Without being bound by theory, suitable quaternary ammonium cations (“Q”) for use in preparing the QL reagent may be represented by the following formula:
Suitable quaternary ammonium cations include lauryltrimethyl ammonium chloride, myristyltrimethyl ammonium chloride, palmityltrimethyl ammonium chloride, lauryltrimethyl ammonium sulfate, myristyltrimethyl ammonium bromide, palmityltrimethyl ammonium iodide, stearyltrimethyl ammonium chloride, stearyltrimethyl ammonium sulfate, oleyltrimethyl ammonium chloride, oleylbutyldimethyl ammonium sulfate, dilauryldimethyl ammonium chloride, distearyldimethyl ammonium sulfate, trilaurylmethyl ammonium chloride, tioctylmethyl ammonium bromide, tridecylmethyl ammonium chloride, stearylbenzyldimethyl ammonium sulfate, oleylbenzyldiethyl ammonium chloride and the like. In one embodiment, the quaternary ammonium compound is tricapryl methylammonium chloride (“Aliquot 336”) or tetradecylammonium chloride. In examples to follow, the quaternary ammonium salt used was a trialkyl monomethyl ammonium chloride wherein the alkyl groups contained 8 and 10 carbons, such alkyl groups being straight chained and randomly distributed in the quaternary cation.
The deprotonating anion is capable of being deprotonated by reaction with the quaternary ammonium salts and include, for example, alpha-hydroxyoximes, benzophenoximes, beta-diketones, fluorinated beta diketones, benzoxazoles, hydroxyquinolines, organophosphoric acids, and naphthenic acids. As an example, a preferred deprotonating anion includes diethylhexylphosphate (DEPHA) or Cyanex 272 (Bis (2,4,4,-trimethylpentyl) phosphinic acid). Each of these classes of compounds are extensively described in the literature (See e.g., U.S. Pat. No. 4,128,493 and references cited therein) and are readily commercially available.
Both the quaternary ammonium cation and the deprotonating anion are soluble in the water-immiscible organic solvent. Preferably, the solvent is an aliphatic or aromatic hydrocarbon such as the petroleum derived liquid hydrocarbons (e.g. kerosene, fuel oil). Other suitable solvents include, but are not limited to, chlorinated hydrocarbons.
In addition to the three principal components comprising the QL reagent, a phase modifier, such as di-butyl butyl phosphonate (“DBBP”), can also be added to prevent a third phase from forming during the extraction process. A preferable phase modifier has both organic and ionic components so that it may be soluble in both phases. Without being bound by theory, acceptable phase modifiers of the present invention should not interfere with the QL reagent by binding to either component. Additionally, it is preferable that the phase modifier maintains a weaker metal binding capacity than the QL reagent and, by itself, does not have metal binding capacity. Examples of acceptable phase modifiers include DBBP as well as a variety of alcohol-based reagents.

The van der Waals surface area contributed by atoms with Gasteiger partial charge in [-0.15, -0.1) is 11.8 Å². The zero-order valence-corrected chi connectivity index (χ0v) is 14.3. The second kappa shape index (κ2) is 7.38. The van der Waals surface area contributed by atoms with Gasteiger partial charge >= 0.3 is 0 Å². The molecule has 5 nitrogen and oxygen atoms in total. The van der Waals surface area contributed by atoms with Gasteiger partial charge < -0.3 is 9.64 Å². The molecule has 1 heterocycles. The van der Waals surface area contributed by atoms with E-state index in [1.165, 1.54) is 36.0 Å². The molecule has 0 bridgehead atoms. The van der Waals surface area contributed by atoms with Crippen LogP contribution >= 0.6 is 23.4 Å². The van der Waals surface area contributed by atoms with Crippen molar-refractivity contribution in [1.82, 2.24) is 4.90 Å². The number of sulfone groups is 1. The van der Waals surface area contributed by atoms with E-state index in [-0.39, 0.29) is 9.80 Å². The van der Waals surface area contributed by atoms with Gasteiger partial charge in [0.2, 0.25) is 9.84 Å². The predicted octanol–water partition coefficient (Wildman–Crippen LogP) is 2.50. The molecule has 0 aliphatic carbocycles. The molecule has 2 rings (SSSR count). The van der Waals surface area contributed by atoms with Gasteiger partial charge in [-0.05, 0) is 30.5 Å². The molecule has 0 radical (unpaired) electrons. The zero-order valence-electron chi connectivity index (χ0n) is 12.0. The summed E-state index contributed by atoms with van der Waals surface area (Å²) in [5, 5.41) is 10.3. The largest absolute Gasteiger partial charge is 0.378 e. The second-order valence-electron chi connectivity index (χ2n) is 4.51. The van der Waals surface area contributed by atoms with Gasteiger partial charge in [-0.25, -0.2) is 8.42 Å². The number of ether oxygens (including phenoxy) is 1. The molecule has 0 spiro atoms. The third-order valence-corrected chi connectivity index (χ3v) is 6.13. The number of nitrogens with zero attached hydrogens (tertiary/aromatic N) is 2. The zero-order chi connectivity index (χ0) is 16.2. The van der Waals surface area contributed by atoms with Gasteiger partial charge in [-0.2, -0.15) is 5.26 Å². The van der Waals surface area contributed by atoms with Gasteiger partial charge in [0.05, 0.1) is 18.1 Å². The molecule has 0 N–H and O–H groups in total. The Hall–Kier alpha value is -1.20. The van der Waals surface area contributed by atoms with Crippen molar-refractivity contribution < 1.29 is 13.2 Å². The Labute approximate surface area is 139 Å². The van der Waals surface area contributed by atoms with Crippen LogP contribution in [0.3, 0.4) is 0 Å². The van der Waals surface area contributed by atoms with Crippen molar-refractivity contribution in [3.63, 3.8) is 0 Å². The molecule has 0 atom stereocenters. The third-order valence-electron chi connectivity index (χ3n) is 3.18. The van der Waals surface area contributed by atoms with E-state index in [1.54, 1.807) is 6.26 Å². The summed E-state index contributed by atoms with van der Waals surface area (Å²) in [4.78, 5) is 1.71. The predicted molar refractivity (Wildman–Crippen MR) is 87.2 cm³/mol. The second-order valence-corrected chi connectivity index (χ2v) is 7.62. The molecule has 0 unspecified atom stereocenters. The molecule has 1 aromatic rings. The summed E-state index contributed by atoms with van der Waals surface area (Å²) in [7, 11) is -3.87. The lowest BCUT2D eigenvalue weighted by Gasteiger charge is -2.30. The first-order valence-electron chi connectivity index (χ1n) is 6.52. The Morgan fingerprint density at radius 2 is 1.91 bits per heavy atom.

The extraction process may also include multiple stages of using reciprocating columns. In the first reciprocating column stage, zinc depleted geothermal brine may be mixed in one or more columns with an immiscible organic solvent that contains a specific extracting compound to extract calcium and iron, while the manganese loads onto the organic phase.
The optimum pH of the solution during the loading step and subsequent scrubbing and stripping steps is between about 2 to about 5. The temperature of the solution is preferably in the range of about 180° F. to about 230° F. through this step as well. The concentration of the QL reagent introduced may vary but is preferably between about 0.10M to about 0.5M, more preferably about 0.15M, about 0.3M, or about 0.45M to achieve maximum manganese extraction of at least 70% with a minimum amount of calcium extraction resulting.
As the QL reagent is selective against calcium, in one embodiment calcium may be separated from the organic phase as aqueous calcium raffinate. The organic phase may then be routed to the scrubbing step for removal of remaining calcium. The resulting concentration of calcium remaining in the organic phase is usually below about 13 mg/L, preferably below about 10 mg/L, and more preferably below about 2 mg/L. During scrubbing, the remaining calcium is preferably removed from the organic phase through cation exchange by a combined manganese/hydrogen ion displacement mechanism. Preferably, in this step calcium is separated from the organic phase containing manganese and iron as the primary metal components, if iron had not already been removed. Preferably above about 90% to about 100% of the calcium is removed from the solution in the scrubbing step.